ABSTRACT Alcohol-related harm among young adults remains a major public health problem associated with both morbidity and mortality. As most young adults attend college, this environment remains a critical setting for prevention and intervention research. Alcohol research studies focused on community college (CC) students remain rare, and these colleges often face scarce resources to prevent, identify and intervene with problem alcohol use. Thus, online interventions may be a valuable approach for community college campuses. Online interventions such as Web-based Brief Alcohol Screening and Intervention for College Students (Web- BASICS) have successfully reduced problem alcohol use and associated negative consequences among university students. Given that social media use is nearly ubiquitous in the young adult population, social media may provide novel opportunities to engage with CC students, identify those at risk using displayed social media alcohol references, and provide links to online interventions. Our long-term goal is to use social media to identify problem alcohol use among CC students and provide feasible, scalable and targeted interventions. The objectives of this application are to first adapt and refine Web-BASICS for use among CC students and paired with social media, and second to conduct a pilot randomized controlled trial to test the feasibility and acceptability of using social media to identify at-risk CC students and provide a validated online intervention: Social Media (SM) BASICS. In this two-phase study, Phase 1 will involve focus groups with 30 CC students towards refinement of Web-BASICS to SM-BASICS. In Phase 2 we will recruit 200 CC students from two campuses. Consented participants will be ?friended? on Facebook, as an exploratory evaluation participants who also use Instagram will be ?followed? on this site. Participants? social media profiles will be evaluated monthly throughout one year for new alcohol or problem drinking displays, or escalated displays (participants who previously displayed alcohol references then display problem drinking references). Participants who display new or escalated alcohol references will be randomized into intervention (I) or active control (AC) groups. Participants will then be contacted to complete SM-BASICS or active control within 48 hours of identifying the social media alcohol display, then at 1 and 6 month follow-ups. Pilot intervention outcomes will assess 1) proportion of participants with timely SM-BASICS (I) or active control (AC) assessments after social media alcohol display, 2) acceptability of linking social media alcohol displays to SM-BASICS, and 3) early efficacy and effect sizes towards planning a future large randomized controlled trial. Given the ongoing popularity and ubiquity of social media among the young adult population, this innovative tool has potential to improve community colleges? capacity to provide timely and targeted interventions. Parents, administrators and other adults, who also use social media such as Facebook, may have opportunities to use this tool towards future intervention efforts.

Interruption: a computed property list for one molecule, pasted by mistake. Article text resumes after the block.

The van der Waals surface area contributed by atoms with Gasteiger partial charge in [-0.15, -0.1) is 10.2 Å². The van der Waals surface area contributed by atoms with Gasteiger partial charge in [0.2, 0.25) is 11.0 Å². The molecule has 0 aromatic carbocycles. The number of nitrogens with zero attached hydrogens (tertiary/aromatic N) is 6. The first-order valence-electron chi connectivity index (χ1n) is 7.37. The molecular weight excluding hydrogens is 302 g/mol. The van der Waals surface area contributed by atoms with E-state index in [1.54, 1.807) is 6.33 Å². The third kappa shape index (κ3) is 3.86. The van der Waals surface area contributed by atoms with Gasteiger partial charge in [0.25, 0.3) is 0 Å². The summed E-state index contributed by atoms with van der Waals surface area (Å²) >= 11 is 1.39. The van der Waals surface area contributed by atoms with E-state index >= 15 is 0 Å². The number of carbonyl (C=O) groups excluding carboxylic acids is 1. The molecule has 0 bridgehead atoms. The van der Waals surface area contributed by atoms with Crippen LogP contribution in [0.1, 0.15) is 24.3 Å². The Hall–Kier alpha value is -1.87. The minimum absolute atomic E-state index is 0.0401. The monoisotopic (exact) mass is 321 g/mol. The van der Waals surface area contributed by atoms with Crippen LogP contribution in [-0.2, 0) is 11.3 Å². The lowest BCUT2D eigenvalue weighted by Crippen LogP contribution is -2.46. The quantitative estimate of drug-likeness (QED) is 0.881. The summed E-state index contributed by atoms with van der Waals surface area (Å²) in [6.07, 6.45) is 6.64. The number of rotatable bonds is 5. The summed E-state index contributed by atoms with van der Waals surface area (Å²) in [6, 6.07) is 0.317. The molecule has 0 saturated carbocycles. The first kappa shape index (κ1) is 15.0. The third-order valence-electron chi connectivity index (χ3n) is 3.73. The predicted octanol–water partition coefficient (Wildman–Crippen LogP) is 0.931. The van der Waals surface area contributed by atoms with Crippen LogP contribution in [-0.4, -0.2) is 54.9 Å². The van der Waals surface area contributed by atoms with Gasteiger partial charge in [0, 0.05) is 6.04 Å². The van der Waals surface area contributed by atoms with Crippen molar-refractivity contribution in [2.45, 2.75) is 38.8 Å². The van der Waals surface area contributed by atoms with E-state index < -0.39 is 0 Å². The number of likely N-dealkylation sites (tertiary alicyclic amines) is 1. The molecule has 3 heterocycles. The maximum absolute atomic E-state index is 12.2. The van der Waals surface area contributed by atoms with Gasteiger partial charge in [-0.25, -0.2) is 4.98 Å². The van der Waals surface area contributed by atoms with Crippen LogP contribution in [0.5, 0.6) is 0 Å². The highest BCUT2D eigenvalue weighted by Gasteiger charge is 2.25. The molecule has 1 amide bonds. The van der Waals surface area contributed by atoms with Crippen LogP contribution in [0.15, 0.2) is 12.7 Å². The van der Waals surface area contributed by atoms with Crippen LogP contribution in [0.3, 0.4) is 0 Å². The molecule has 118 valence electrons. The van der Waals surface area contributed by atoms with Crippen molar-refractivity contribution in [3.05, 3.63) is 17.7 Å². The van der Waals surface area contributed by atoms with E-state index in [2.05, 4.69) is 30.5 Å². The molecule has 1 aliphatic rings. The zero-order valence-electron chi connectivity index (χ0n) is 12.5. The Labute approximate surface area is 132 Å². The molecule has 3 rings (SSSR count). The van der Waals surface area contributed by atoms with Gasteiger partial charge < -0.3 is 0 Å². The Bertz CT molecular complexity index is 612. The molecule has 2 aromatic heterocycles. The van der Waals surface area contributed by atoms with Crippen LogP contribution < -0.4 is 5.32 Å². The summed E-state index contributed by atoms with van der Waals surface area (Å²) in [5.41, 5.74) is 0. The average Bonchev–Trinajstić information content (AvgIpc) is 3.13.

|Effective start/end date||30/09/16 → 31/08/17|